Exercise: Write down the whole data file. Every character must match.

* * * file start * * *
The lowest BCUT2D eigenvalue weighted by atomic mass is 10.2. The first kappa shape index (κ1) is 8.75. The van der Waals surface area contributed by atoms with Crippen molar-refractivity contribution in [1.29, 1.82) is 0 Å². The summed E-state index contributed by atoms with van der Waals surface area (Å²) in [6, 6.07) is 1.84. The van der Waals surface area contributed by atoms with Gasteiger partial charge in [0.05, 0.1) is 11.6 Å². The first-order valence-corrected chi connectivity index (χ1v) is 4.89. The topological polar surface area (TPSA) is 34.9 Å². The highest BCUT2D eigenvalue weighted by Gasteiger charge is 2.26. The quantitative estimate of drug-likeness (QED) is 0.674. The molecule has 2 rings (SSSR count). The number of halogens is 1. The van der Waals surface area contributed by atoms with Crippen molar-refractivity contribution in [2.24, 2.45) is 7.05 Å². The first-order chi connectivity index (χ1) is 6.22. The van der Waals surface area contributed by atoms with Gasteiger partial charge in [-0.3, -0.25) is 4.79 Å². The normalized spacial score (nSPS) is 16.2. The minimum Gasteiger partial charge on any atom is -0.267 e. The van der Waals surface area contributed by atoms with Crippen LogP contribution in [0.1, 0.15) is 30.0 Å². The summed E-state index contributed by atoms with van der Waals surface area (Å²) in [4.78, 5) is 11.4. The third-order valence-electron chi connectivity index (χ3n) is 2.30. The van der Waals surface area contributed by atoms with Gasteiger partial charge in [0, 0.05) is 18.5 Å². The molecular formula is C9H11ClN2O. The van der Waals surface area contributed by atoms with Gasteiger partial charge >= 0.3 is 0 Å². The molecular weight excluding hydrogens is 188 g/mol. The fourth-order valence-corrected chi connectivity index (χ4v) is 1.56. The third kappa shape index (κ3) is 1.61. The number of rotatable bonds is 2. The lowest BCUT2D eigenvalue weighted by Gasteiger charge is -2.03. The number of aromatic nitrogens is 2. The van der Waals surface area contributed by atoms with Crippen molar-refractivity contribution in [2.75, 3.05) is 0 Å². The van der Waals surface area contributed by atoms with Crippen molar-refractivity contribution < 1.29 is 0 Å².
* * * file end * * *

The lowest BCUT2D eigenvalue weighted by atomic mass is 10.2. The first kappa shape index (κ1) is 8.75. The van der Waals surface area contributed by atoms with Crippen molar-refractivity contribution in [1.29, 1.82) is 0 Å². The summed E-state index contributed by atoms with van der Waals surface area (Å²) in [6, 6.07) is 1.84. The van der Waals surface area contributed by atoms with Gasteiger partial charge in [0.05, 0.1) is 11.6 Å². The first-order valence-corrected chi connectivity index (χ1v) is 4.89. The topological polar surface area (TPSA) is 34.9 Å². The highest BCUT2D eigenvalue weighted by Gasteiger charge is 2.26. The quantitative estimate of drug-likeness (QED) is 0.674. The molecule has 2 rings (SSSR count). The number of halogens is 1. The van der Waals surface area contributed by atoms with Crippen molar-refractivity contribution in [2.24, 2.45) is 7.05 Å². The first-order chi connectivity index (χ1) is 6.22. The van der Waals surface area contributed by atoms with Gasteiger partial charge in [-0.3, -0.25) is 4.79 Å². The normalized spacial score (nSPS) is 16.2. The minimum Gasteiger partial charge on any atom is -0.267 e. The van der Waals surface area contributed by atoms with Crippen LogP contribution in [0.1, 0.15) is 30.0 Å². The summed E-state index contributed by atoms with van der Waals surface area (Å²) in [4.78, 5) is 11.4. The third-order valence-electron chi connectivity index (χ3n) is 2.30. The van der Waals surface area contributed by atoms with Gasteiger partial charge in [0, 0.05) is 18.5 Å². The molecular formula is C9H11ClN2O. The van der Waals surface area contributed by atoms with Gasteiger partial charge >= 0.3 is 0 Å². The molecular weight excluding hydrogens is 188 g/mol. The fourth-order valence-corrected chi connectivity index (χ4v) is 1.56. The third kappa shape index (κ3) is 1.61. The number of rotatable bonds is 2. The lowest BCUT2D eigenvalue weighted by Gasteiger charge is -2.03. The number of aromatic nitrogens is 2. The van der Waals surface area contributed by atoms with Crippen molar-refractivity contribution in [2.75, 3.05) is 0 Å². The van der Waals surface area contributed by atoms with Crippen molar-refractivity contribution < 1.29 is 0 Å².